Minnesota Services for the Blind has been working with Crane
National Vendors to make their mainline vending machines
accessible to blind vendors. As you know, the new generation of
vending machines use a display LED to communicate with customers
as well as vending machine operators, such as blind vendors.
Heretofore, they have not been accessible to blind persons.
We are pleased and proud to share the following announcement with
Crane-National Vendors Announces the ■Talking
The National Vendors ■Talking Vendor■ represents an integration
of technologies that enables visually-impaired operators to fully
service any National Vendors speech-enabled machine on location.
To communicate information to the route person, a text-to-speech
module is connected to the vending machine via an RS232 serial
port. Any text that normally would be viewed by the route person
on the 10-digit display is transmitted to the speech module
where it is subsequently converted into spoken English language.
Any service mode such as price setting, data recall, or
diagnostics will then speak the messages that appear on the
The text-to-speech module is a portable, battery powered unit
that can be carried by the route person to each machine. The unit
features a built-in speaker and adjustable volume control in a
sturdy plastic case.
To use the unit, a route person would only need to open the
vending machine door and connect the unit to the machine through
a DB-9 connector (RS232 serial port). After that, any information
appearing on the display would be spoken. An upgrade kit will
consist of a new custom software EPROM and a serial interconnect
harness (which plugs into the main controller circuit board) for
connecting the text-to-speech module to the vending machine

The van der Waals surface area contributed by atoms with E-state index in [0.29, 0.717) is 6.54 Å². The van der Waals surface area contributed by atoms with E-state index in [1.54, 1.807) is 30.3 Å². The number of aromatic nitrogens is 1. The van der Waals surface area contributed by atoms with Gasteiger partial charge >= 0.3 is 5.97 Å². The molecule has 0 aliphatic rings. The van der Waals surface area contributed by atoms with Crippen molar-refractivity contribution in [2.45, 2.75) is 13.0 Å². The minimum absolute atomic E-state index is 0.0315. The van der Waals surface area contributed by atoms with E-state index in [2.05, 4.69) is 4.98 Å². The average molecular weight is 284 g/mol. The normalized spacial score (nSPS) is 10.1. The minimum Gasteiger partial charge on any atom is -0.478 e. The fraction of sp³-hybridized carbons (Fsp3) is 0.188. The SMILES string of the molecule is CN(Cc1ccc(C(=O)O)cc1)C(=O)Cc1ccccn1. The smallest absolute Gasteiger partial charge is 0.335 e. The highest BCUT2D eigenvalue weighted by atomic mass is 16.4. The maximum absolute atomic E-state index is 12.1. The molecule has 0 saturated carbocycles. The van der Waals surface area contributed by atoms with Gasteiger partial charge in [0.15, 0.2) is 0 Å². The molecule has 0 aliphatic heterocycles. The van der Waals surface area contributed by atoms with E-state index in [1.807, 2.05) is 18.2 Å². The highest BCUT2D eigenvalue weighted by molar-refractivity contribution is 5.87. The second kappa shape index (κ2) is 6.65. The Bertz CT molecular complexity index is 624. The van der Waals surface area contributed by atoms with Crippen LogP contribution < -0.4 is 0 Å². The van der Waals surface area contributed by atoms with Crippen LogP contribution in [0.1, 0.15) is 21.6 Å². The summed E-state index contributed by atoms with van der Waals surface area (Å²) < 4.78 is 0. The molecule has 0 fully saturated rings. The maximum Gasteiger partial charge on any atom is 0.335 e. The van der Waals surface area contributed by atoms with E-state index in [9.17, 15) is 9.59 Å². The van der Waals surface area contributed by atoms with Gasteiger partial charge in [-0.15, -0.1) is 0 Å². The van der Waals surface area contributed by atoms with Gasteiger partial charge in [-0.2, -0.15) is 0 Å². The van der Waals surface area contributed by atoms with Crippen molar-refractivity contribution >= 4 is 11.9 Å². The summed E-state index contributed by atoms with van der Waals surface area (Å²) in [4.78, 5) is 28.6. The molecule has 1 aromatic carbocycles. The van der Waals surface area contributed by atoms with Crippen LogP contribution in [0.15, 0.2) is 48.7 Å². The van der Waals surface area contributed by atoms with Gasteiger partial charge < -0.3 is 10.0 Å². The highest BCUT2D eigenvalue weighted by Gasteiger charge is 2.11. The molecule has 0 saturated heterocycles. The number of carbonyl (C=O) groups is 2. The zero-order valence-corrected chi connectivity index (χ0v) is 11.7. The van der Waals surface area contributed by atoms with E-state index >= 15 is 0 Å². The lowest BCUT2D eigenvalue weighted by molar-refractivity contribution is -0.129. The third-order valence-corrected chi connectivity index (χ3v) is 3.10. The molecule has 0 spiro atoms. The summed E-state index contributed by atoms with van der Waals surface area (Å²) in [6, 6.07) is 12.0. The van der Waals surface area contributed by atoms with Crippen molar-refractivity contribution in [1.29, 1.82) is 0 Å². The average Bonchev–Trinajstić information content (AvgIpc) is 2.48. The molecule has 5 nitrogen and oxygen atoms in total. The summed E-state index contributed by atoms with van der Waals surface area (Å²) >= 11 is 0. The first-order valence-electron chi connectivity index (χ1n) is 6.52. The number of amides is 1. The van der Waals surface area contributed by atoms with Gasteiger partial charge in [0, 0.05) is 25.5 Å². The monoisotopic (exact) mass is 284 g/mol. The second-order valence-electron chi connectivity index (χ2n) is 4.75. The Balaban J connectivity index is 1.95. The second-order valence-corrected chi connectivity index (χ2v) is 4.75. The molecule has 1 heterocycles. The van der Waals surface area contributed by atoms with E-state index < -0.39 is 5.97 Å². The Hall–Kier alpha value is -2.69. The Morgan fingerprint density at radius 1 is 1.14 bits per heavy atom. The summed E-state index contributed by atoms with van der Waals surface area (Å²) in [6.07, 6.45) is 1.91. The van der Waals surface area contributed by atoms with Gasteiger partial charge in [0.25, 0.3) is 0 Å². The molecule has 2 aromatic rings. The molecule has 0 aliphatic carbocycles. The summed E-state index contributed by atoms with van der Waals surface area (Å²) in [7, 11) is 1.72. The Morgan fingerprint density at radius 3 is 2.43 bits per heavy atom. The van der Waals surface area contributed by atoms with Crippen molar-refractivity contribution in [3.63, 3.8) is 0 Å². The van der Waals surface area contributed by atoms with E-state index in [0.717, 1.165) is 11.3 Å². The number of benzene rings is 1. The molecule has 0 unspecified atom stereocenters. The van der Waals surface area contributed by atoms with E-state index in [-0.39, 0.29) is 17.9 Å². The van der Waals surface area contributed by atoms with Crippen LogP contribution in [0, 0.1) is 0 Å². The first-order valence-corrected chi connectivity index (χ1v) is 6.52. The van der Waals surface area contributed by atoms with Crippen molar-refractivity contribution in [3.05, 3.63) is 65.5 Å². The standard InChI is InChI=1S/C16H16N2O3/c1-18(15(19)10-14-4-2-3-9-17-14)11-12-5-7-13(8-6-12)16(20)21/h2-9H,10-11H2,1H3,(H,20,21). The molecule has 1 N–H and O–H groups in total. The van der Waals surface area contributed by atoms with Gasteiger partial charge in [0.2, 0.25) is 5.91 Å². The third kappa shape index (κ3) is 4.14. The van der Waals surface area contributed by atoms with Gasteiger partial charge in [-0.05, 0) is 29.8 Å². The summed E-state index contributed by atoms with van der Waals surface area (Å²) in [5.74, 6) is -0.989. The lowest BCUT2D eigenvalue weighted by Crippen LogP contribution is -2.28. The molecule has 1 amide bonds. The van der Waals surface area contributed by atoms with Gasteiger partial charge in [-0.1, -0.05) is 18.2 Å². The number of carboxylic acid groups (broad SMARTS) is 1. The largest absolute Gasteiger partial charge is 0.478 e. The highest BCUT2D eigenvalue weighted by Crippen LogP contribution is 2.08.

electronics. The harness would remain in the machine, but the
text-to-speech module could be carried between machines to reduce
the cost of ownership.
Because it is intended to be an aid to the route person, The
Talker Vendor only speaks when the door is open. During use, if
keys are pressed quickly, the unit will not speak until the user
hesitates. This improves sound quality and clarity of use. If a
message is not understood, it can be repeated by pressing the
POUND(#) key on the selection keypad. During data entry, such as
price setting, the Talking Vendor will repeat the price after
each key, if keys are pressed slowly, but if a user enters a
price faster than the ■speak delay■, then the price would be
spoken only after the user stops pressing keys. This adds to the
clarity and ease of use.
Because the unit shares the serial port, it is exclusive of DEX
and printer capabilities. The Talking Vendor feature will be
available on the following machine models which use our new
generation electronics: Snack Center 1 (Models 157, 257, & 464),
Snack Center 2 (Models 158, 258 & 465), Refreshment Center 2
(Models 484 & 487), Refreshment Center 3 (Models 485 & 486),
Refreshment Center 4 (Model 497), Hot Drink Center (Models 633,
635, 637), EuroBev (Models 634, 636), Twin Drink Center (Model
364) and Shoppertron (Model 431). Three units will be available
for evaluation at the October 1997 NAMA show in Orlando, Florida.
Upgrade kits will be available that will include custom software
and interface harnessing for each model listed above. The kit
price is $100.00, with one kit needed for each machine. The
text-to-speech module, which is transportable between machines,
will be available separately for $325.
September 10, 1997
For your information, the text-to-speech unit is a DOUBLETALK PC,
and the NAMA convention is scheduled for October 16-19 in
Orlando. We have a unit in-house which works exceptionally. We
strongly urge your Randolph-Sheppard program look into this
device. Call Chuk Hamilton (800) 383-8155 for any further
Richard C. Davis, Assistant Commissioner
David Andrews (firstname.lastname@example.org)
or BBS: (telnet to nfbnet.org) or call (612) 696-1975
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